Director: Jeff Nichols
Cast: Michael Shannon, Jaeden Lieberher Kirsten Dunst, Joel Egerton, Adam Driver and Sam Shepard
Running Time: 111 minutes
Release Date: April 8th
In Michael Crichton’s Sphere, after the U.S. Navy discovers an alien spaceship at the bottom of an ocean, they corral a team of scientists of varying skill sets to go on the first exploration inside the craft. One of the scientists is a psychologist, brought along to help deal with any traumas or reactions the crew might have at first contact with an alien life form. What stokes horror in one person could easily evoke awe or disgust in another. It’s an interesting prism to view science fiction through in general, like the idea that when watching something like Norris in John Carpenter’s The Thing grotesquely transmogrifying into a scuttling head-crab, your reaction may be of stomach churning disgust, but if presented with it in real life, you could become paralysed with astonishment or thrust into madness.
Jeff Nichols — director of an excellent trio of movies: Shotgun Stories, Take Shelter and Mud — examines this idea in Midnight Special, his first stab at a larger studio production. At its centre is Alton (Jaeden Lieberher), an eight-year-old boy who occasionally emits ultralight beams from his eyes brighter than a Chance the Rapper verse, and has the ability to pull satellites out of orbit. To those that are aware of him and his power, he becomes a totem; a weapon to the government, a God to a religious cult slowly beginning to militarise and, in what Nichols is most interested in exploring, a son to Roy (Michael Shannon).
Nichols wrote Take Shelter — a haunting drama about a man plagued by apocalyptic visions who alienates his family with a madding insistence on building a storm shelter in his backyard — as a reaction to his experiences and anxieties after becoming married. Now a first-time parent, he uses his trepidation about early fatherhood and knowing he eventually has to let his son off into the world alone, and transplants them onto Roy who, along with ex-cop Lucas (Joel Edgerton, eschewing his leading man looks to be a solid support), camps out in boarded up motels and traverses Deep South backroads in the hope of getting Alton free. To where or for what, they don’t really know.
Shannon’s calling card for years has been playing a man about to hit breaking point, but as Roy he is nurturing and uncharacteristically vulnerable, highly driven and racked with fear. (In a scene that would kill you, a self-assured Alton tells his dad not to fret about him only for Roy to reply, “I like to worry about you.”) He’s the perfect foil to Midnight Special‘s nearest thing to a villain in Calvin Meyer (another Nichols’ regular, Sam Shepard), the laconic and menacing cult leader who sees Alton as a messianic saviour. Meyer wants to capture Alton because he’s thinks he’s the key to salvation, Roy knows Alton’s freedom will be his.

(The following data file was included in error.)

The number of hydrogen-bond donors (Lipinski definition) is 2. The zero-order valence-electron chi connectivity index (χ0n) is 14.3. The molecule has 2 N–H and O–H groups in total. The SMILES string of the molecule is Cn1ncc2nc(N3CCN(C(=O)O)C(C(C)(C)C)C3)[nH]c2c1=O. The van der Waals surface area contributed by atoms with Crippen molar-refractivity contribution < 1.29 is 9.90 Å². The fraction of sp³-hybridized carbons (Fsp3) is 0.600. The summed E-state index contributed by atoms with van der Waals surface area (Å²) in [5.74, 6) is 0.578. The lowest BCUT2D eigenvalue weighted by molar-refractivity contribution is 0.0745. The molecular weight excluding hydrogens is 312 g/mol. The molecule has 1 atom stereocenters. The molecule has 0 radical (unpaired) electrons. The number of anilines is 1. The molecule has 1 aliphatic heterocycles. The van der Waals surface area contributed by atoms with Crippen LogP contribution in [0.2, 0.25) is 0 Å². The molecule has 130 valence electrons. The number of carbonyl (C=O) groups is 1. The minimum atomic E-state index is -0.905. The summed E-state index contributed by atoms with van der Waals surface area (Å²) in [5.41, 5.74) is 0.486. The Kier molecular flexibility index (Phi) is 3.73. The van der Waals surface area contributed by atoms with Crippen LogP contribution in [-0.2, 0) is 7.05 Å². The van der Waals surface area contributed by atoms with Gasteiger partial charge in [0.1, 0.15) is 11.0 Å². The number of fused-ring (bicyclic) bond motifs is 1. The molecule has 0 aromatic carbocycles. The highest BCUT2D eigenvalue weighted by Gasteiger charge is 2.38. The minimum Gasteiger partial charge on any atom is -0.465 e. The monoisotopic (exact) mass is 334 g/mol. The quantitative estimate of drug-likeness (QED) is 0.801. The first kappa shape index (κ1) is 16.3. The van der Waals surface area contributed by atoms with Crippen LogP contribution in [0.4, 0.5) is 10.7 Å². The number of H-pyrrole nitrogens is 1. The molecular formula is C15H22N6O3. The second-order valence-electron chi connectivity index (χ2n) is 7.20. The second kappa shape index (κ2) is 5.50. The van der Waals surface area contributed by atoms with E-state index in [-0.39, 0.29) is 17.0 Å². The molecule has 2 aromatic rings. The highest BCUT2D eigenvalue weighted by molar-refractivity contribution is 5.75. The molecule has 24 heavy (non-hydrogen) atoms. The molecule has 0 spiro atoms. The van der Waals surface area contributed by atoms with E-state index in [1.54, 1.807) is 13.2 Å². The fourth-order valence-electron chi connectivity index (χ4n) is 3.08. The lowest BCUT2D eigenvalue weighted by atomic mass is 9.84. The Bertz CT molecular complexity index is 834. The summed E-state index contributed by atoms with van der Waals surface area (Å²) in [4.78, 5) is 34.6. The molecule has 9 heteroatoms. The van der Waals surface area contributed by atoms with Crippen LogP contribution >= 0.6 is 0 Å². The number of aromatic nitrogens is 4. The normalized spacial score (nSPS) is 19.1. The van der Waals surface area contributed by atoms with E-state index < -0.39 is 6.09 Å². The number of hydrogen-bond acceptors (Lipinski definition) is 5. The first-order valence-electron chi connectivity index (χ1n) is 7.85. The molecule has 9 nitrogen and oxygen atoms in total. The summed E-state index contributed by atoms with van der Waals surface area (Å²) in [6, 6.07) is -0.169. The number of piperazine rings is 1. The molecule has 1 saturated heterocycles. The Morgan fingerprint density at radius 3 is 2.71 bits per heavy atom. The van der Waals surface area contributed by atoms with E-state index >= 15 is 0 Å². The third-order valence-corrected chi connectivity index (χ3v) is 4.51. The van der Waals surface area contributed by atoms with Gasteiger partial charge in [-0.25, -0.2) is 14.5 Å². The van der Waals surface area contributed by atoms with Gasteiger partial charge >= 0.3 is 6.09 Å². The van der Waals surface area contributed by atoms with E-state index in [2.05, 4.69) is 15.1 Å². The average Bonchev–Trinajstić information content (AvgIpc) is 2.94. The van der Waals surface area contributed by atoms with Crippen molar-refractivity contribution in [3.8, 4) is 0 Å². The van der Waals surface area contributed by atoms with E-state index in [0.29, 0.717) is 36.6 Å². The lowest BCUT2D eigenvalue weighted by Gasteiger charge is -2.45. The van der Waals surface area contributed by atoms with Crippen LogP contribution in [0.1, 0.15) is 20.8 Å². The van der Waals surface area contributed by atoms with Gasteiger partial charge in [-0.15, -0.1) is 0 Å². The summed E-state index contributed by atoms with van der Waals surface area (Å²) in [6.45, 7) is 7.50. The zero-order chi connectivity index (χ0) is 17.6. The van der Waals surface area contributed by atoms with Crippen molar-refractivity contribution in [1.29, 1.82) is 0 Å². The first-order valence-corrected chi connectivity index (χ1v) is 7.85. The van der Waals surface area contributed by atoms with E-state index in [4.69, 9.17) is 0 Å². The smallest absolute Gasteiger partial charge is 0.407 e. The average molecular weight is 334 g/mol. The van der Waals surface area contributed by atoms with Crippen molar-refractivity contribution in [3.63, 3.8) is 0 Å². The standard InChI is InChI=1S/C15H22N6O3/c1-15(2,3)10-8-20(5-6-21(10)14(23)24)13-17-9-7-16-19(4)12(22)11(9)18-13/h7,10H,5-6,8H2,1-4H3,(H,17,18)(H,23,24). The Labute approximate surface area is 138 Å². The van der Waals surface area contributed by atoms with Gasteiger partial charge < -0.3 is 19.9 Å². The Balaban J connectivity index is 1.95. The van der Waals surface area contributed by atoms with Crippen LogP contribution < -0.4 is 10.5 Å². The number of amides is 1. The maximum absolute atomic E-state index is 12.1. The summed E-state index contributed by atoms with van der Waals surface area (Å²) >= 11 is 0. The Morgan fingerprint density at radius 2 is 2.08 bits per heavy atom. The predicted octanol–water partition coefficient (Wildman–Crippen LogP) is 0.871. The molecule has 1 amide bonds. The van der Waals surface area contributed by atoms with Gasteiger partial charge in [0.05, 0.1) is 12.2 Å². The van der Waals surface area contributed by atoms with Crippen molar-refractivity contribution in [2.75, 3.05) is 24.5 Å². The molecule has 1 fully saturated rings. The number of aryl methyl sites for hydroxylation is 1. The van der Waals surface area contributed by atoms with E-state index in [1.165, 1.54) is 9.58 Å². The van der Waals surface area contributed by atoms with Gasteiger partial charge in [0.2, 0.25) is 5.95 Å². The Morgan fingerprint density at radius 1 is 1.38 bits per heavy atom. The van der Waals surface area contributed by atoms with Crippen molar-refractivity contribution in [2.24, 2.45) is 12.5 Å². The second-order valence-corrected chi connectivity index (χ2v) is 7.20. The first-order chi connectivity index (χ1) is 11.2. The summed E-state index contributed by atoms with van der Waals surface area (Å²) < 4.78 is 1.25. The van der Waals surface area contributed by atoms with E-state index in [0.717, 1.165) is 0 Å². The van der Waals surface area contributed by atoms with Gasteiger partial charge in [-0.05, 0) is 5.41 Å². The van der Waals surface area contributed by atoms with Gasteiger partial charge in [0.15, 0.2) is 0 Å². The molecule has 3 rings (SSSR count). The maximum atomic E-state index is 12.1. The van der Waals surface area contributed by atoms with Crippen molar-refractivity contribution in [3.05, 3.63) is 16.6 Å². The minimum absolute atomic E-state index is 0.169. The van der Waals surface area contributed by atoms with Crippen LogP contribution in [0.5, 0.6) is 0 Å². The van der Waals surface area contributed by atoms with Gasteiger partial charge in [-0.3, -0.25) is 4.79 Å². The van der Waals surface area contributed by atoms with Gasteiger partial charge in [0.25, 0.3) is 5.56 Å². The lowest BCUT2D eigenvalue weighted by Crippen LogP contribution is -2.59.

A lot of talk about Midnight Special has been of Nichols becoming a southern fried Spielberg, but realistically, he has been his entire career. While its extra-terrestrial leanings and we-don’t-know-where-we’re-going-until-we-get-there plot are similar to Close Encounters of the Third Kind, which Take Shelter equally drew on for its family dynamics, whereas Mud was pure Amblin. What Nichols realises best about Spielberg was his incredible grasp on suburbia — be it California, Indiana or Massachusetts — that grounded his bigger, other-worldly moments in something you could relate to. Nichols’ cinematic fiefdom since the beginning has been built on the Bible Belt, and by displaying such a believable, lived in world, when he takes big swings with plot, the sense of wonder is truly palpable.
The leap he takes in the third act might be a little underwhelming for some — a big chase sequence is teased and immediately stymied by a bumper-to-bumper traffic jam, for example — but everything he does feels earned and true to the characters he’s created. While playing within genre, at its centre, he’s crafted an affecting, captivating and gorgeously-shot (regular cinematographer Adam Stone has a ball in the everglades) tale about the separation of father and son. Good science fiction tends to get us asking lofty questions about our world and beyond, Midnight Special makes the case that great science fiction needs to ask more personal ones.